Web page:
The fixed notion of Community Art is elusive, and yet, community art has been around for centuries. Artists are intrinsically drawn to the world they live in, and for many that means not only viewing but participating in it. As I start my personal journey with Community Art, I intend to find out what exactly it means, how exactly it can be defined, so I can help spread this creative fervor and transform the general public into the creatively passionate.

Monday, March 26, 2012

The Community Part of Community Art

For a long time I didn't have very good friends. There were people I was close with, people I spent time with, people I saw everyday, even people that I thought I would know for the rest of my life, but it wasn't until college that I truly began to build my community.

My college years created the two closest friendships that I have, that I have ever had. Through the past four or so years with these two wonderful women, and with the many other incredible people who have helped to shape who I am, I've learned what it means to be close to someone. For me, the closest form of intimacy doesn't come from sharing secrets, sex, or history. It comes from the exchange of ideas.

There comes a point when I'm so deeply wrapped in a conversation that I lose track of where my thoughts end and my companion's begin; when the idea forming in my mind comes out of their mouth. It is through these discourses that I discovered my passion for human connection, through whatever means available to me, and then came up with a way to channel that passion into an actual life.

I've lost count of the number of times that a new idea has formed while my mouth is moving, butting its way into whatever conversation that inspired its birth. That's how I first came up with my plan to start a community art center, one month into the fall semester of my junior year of college. I pulled out my notebook just now and flipped to September 9th, 2009, the day the idea was formed. A single page of notebook paper is covered in messy pencil with The Salon (the original title of my center) scrawled across the stop. I can still remember my hand moving across the now familiar page as I sat in the dining hall of my college campus, waiting for my closest friend to get out of her art history class so I could explode my new idea, that I got from talking to my own art history professor, onto her.

I do indeed tend to explode when I have an idea. My sister calls it "bubbly Miranda" which, despite not carrying the gravity I would like, is the most accurate description of the state I enter when a new idea is forming. Words and phrases bubble out of me, bursting into the world through the conversation of whoever I am talking with at the moment. My eyes become cartoonishly wide and my hands, or rather my entire arms, swing from place to place as if I am preforming as a storyteller.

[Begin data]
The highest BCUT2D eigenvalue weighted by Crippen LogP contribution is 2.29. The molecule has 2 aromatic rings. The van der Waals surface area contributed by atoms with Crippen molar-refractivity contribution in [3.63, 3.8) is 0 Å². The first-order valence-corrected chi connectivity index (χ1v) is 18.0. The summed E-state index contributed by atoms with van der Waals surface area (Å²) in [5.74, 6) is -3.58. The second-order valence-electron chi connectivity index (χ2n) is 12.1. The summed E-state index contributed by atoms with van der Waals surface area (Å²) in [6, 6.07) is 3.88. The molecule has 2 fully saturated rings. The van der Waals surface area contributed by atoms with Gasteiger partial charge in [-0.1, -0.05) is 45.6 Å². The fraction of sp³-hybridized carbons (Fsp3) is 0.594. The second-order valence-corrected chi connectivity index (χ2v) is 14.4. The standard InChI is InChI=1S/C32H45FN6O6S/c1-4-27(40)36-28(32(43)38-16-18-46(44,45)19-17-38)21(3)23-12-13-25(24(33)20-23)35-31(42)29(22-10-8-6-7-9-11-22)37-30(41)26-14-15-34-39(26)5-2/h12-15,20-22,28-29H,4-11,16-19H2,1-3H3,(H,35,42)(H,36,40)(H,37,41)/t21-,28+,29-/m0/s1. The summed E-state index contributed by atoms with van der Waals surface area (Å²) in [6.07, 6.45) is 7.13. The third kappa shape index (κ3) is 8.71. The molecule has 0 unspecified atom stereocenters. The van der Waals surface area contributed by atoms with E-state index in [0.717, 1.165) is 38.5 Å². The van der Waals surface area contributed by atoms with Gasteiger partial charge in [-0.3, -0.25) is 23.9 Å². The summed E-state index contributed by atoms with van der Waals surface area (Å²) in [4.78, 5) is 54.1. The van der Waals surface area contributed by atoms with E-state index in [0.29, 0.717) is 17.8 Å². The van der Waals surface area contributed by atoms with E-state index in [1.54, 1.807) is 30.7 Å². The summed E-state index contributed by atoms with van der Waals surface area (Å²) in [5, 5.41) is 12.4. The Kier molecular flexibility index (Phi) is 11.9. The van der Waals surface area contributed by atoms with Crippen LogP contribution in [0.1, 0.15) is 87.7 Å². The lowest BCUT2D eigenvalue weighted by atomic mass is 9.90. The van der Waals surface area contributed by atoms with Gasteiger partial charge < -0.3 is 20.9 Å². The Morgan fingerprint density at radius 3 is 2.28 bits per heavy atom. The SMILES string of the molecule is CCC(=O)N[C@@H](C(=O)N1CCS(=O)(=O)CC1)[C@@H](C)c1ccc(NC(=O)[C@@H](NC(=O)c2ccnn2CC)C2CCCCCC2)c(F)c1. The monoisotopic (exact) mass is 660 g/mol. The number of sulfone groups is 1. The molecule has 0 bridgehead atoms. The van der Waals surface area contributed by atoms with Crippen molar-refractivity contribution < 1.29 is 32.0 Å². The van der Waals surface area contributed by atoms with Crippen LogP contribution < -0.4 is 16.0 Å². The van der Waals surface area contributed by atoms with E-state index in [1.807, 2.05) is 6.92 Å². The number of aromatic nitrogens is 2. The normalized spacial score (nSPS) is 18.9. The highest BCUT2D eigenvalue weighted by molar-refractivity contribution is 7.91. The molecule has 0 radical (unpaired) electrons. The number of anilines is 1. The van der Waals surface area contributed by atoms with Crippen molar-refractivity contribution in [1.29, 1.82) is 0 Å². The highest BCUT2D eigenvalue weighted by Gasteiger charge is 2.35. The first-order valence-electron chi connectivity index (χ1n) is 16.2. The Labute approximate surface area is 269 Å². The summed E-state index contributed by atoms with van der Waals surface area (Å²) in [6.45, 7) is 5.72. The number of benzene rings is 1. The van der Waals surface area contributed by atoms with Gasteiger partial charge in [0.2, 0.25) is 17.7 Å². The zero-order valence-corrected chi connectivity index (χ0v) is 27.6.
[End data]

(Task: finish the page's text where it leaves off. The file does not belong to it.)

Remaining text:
Since the birth of The Salon, I have talked with what must be over a hundred people about it, always expanding and developing both myself, my idea, and the person with whom I am talking. Through these conversations, which increased dramatically when I moved to Boston and began my master's degree at Lesley University, The Salon has evolved into Creative Spaces and, most recently, CATCH Art: the Creative Haven. (Get it? It's a self-retaining acronym! Eek!)

I've spoken with friends, family members, mentors, strangers, even people I don't like all that much, and they have each added their own flavor to my idea, if only by listening as I talked to them. I've read books and articles, started writing this blog, filled up countless notebooks, and created endless files on my computer as I continue my external thought development. Currently, I have a ten year plan for my art center. I have no idea what it will look like in the end because I have no idea who I will talk to in the time between now and then. All I know is that every conversation I have continues to build the community of people who have heard and helped with my idea and with the development of myself.

For the past few weeks I've been thinking about writing this post, drawing attention to the people part of community art. I spend a lot of time writing and thinking about the children I teach and the teachers I learn from, but just as important, if not more important, are the people who I teach and learn with. The people who listen to me, who talk to me, who dream with me.

There was quote at the beginning of one of my classes this semester which I have not been able to get out of my mind; "I write so I can find out what I am thinking" by Jerome Bruner. Obviously, just glance down the page, this is true for me. But I would have to say, more accurately, I converse so I can find out what I am thinking, and once I know what I think, I know what I am going to do.

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